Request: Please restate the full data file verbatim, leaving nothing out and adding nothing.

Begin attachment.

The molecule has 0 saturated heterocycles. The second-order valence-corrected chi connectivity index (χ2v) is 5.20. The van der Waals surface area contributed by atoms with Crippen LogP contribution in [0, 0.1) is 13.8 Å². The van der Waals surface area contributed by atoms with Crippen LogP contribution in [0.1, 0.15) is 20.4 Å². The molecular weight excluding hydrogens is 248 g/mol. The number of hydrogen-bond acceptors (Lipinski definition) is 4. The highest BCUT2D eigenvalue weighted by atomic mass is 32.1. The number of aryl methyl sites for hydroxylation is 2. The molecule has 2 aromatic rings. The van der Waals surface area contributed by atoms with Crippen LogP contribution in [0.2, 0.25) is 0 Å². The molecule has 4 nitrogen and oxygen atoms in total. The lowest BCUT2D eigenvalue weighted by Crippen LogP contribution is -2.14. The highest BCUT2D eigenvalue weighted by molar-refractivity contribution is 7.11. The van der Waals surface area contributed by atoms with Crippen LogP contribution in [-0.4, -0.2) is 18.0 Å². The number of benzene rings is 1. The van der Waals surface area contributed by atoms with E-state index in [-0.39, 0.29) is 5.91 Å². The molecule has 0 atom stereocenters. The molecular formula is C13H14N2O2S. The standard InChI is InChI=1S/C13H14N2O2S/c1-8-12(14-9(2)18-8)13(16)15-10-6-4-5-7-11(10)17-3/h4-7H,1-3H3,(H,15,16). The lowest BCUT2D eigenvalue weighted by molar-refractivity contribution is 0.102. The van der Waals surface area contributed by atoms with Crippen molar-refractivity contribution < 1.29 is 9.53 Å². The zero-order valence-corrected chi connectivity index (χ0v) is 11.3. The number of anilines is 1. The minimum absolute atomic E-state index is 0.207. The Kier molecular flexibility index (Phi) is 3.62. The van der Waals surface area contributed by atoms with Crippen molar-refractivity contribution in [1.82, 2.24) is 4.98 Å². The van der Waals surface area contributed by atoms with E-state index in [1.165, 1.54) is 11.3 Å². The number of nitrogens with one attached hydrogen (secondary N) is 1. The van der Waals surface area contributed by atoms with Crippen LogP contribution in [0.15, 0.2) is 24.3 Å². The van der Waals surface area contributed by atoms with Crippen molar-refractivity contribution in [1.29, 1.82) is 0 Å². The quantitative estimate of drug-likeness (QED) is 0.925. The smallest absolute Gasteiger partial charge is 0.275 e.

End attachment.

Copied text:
The molecule has 0 saturated heterocycles. The second-order valence-corrected chi connectivity index (χ2v) is 5.20. The van der Waals surface area contributed by atoms with Crippen LogP contribution in [0, 0.1) is 13.8 Å². The van der Waals surface area contributed by atoms with Crippen LogP contribution in [0.1, 0.15) is 20.4 Å². The molecular weight excluding hydrogens is 248 g/mol. The number of hydrogen-bond acceptors (Lipinski definition) is 4. The highest BCUT2D eigenvalue weighted by atomic mass is 32.1. The number of aryl methyl sites for hydroxylation is 2. The molecule has 2 aromatic rings. The van der Waals surface area contributed by atoms with Crippen LogP contribution in [0.2, 0.25) is 0 Å². The molecule has 4 nitrogen and oxygen atoms in total. The lowest BCUT2D eigenvalue weighted by Crippen LogP contribution is -2.14. The highest BCUT2D eigenvalue weighted by molar-refractivity contribution is 7.11. The van der Waals surface area contributed by atoms with Crippen LogP contribution in [-0.4, -0.2) is 18.0 Å². The number of benzene rings is 1. The van der Waals surface area contributed by atoms with E-state index in [-0.39, 0.29) is 5.91 Å². The molecule has 0 atom stereocenters. The molecular formula is C13H14N2O2S. The standard InChI is InChI=1S/C13H14N2O2S/c1-8-12(14-9(2)18-8)13(16)15-10-6-4-5-7-11(10)17-3/h4-7H,1-3H3,(H,15,16). The lowest BCUT2D eigenvalue weighted by molar-refractivity contribution is 0.102. The van der Waals surface area contributed by atoms with Crippen molar-refractivity contribution < 1.29 is 9.53 Å². The zero-order valence-corrected chi connectivity index (χ0v) is 11.3. The number of anilines is 1. The minimum absolute atomic E-state index is 0.207. The Kier molecular flexibility index (Phi) is 3.62. The van der Waals surface area contributed by atoms with Crippen molar-refractivity contribution in [1.82, 2.24) is 4.98 Å². The van der Waals surface area contributed by atoms with E-state index in [1.165, 1.54) is 11.3 Å². The number of nitrogens with one attached hydrogen (secondary N) is 1. The van der Waals surface area contributed by atoms with Crippen LogP contribution in [0.15, 0.2) is 24.3 Å². The van der Waals surface area contributed by atoms with Crippen molar-refractivity contribution in [1.29, 1.82) is 0 Å². The quantitative estimate of drug-likeness (QED) is 0.925. The smallest absolute Gasteiger partial charge is 0.275 e.